Tuesday, 3 December 2013

What are we to make of the Defensive Patent Licence?

Why has discussion on the patent troll phenomenon taken on a bit of a true-believer tone? A case in point is a recent posting on the Cyber-Prof listserv, which is captioned "Private-Ordering Approaches to Patent System Issues-and Defensive Patent License Launch - Conference". It is authored by Jennifer Urban, here, who is the Assistant Clinical Professor of Law and Co-Director, Samuelson Law, Technology & Public Policy Clinic at the University of California-Berkeley. Let me bring the readers material portions of the post accompanying this notice.
“The current patent system poses a growing threat to innovators. Broad patents of often suspect quality can cripple legitimate competitors and prevent new entrants’ access to the marketplace. Patent trolls buy these broad patents and use them to threaten everyone from large companies to start-ups to municipalities and non-profits.

The DPL Launch Conference will focus on innovative private-ordering solutions to address the patent threat issue. These solutions can go hand-in-hand with congressional or judicial reforms. … The conference will then feature and officially launch the Defensive Patent License (“DPL”). The DPL is a new legal mechanism designed to protect innovators by networking patents into powerful, mutually beneficial legal shields that are 100% committed to defending innovation and reducing patent litigation abuse....

Innovators who opt into the DPL network pledge to forgo any patent litigation against any other DPL user, except when asserting patents defensively. In return, they are eligible to receive royalty-free licenses from every other user’s portfolio. Anyone taking a license must promise to put all of her patents under the DPL. In the event that the patents are sold, DPL users must legally obligate the new owner to abide by prior DPLs. If one ceases offering one’s patents under the DPL, previous licensees keep their DPLs royalty-free, but the leaving user may have her licenses converted from royalty-free to fair, reasonable, and non-discriminatory terms (FRAND) at the discretion of the remaining licensors.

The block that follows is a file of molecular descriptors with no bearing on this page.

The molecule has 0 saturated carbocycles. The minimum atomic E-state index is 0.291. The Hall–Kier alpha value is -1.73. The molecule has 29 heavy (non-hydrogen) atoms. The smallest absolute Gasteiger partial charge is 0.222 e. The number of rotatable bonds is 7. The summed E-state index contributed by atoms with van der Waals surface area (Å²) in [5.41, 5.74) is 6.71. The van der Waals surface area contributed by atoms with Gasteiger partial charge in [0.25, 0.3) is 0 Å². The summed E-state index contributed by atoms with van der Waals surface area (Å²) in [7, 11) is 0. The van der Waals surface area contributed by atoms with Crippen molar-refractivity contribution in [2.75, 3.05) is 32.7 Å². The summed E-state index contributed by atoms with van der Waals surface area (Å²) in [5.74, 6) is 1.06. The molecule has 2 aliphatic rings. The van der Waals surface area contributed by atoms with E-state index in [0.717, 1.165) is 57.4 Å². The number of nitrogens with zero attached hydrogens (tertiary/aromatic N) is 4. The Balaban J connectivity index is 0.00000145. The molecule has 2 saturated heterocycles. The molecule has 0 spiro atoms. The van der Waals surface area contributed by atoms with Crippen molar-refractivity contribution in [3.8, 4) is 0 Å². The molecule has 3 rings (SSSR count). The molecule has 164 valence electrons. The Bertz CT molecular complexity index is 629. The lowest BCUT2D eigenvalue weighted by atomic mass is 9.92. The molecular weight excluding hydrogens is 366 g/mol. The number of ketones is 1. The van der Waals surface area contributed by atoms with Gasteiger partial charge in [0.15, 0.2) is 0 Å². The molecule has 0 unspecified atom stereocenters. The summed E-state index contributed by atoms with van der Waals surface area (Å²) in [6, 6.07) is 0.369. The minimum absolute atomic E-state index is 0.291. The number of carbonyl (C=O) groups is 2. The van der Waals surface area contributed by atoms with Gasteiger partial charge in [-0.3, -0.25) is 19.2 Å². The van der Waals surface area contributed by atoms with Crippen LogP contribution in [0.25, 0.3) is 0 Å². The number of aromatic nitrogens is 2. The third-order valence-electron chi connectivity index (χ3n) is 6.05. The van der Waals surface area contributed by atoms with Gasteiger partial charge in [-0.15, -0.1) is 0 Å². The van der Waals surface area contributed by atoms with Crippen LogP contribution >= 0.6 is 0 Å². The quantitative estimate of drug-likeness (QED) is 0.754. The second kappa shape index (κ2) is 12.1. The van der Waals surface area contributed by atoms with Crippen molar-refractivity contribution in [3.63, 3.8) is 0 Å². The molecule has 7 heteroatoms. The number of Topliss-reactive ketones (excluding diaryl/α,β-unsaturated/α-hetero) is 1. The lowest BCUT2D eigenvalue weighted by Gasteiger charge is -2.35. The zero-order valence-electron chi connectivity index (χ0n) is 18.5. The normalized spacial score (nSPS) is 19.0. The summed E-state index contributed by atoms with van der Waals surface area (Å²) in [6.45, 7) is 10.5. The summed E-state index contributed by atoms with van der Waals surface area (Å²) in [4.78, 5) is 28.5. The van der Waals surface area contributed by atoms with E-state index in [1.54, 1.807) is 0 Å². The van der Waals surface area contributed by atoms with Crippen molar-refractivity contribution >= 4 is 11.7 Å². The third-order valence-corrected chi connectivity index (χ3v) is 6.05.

With a broad strong network of reliably defensive patents at their disposal, DPL users gain freedom to innovate. The DPL is also designed to help limit lawsuit risks from patent trolls, as trolls are unlikely to pursue acquisition and enforcement of patents that have been legally obligated to defensive use and licensed to DPL users on a royalty-free basis.”
Let’s assume that this summary represents a short-form manifesto of the current world-view that underlies the DPL initiative. On that basis, I have several questions and comments:

1. What is the empirical evidence for the assertion that “[t]he current patent system poses a growing threat to innovators”, which “cripple[s] legitimate competitors and prevent new entrants’ access to the marketplace.” Patents have always been exclusionary, which is inherent in the nature of a patent as a negative right. What is different this time? The claim seems to rest on the view that there has been a “decline” in innovation. Maybe yes, maybe no, depending upon how one defines innovation, develops a metric for measuring whether innovation is roughly increasing or decreasing, and then can successfully disentangle the ebb and flow of innovation within a normal statistical range from a statistically significant departure from this range. While there has been some empirical research in this regard, to conclude that the patent system is a “threat” to innovation seems at best premature and at worst a bit overwrought.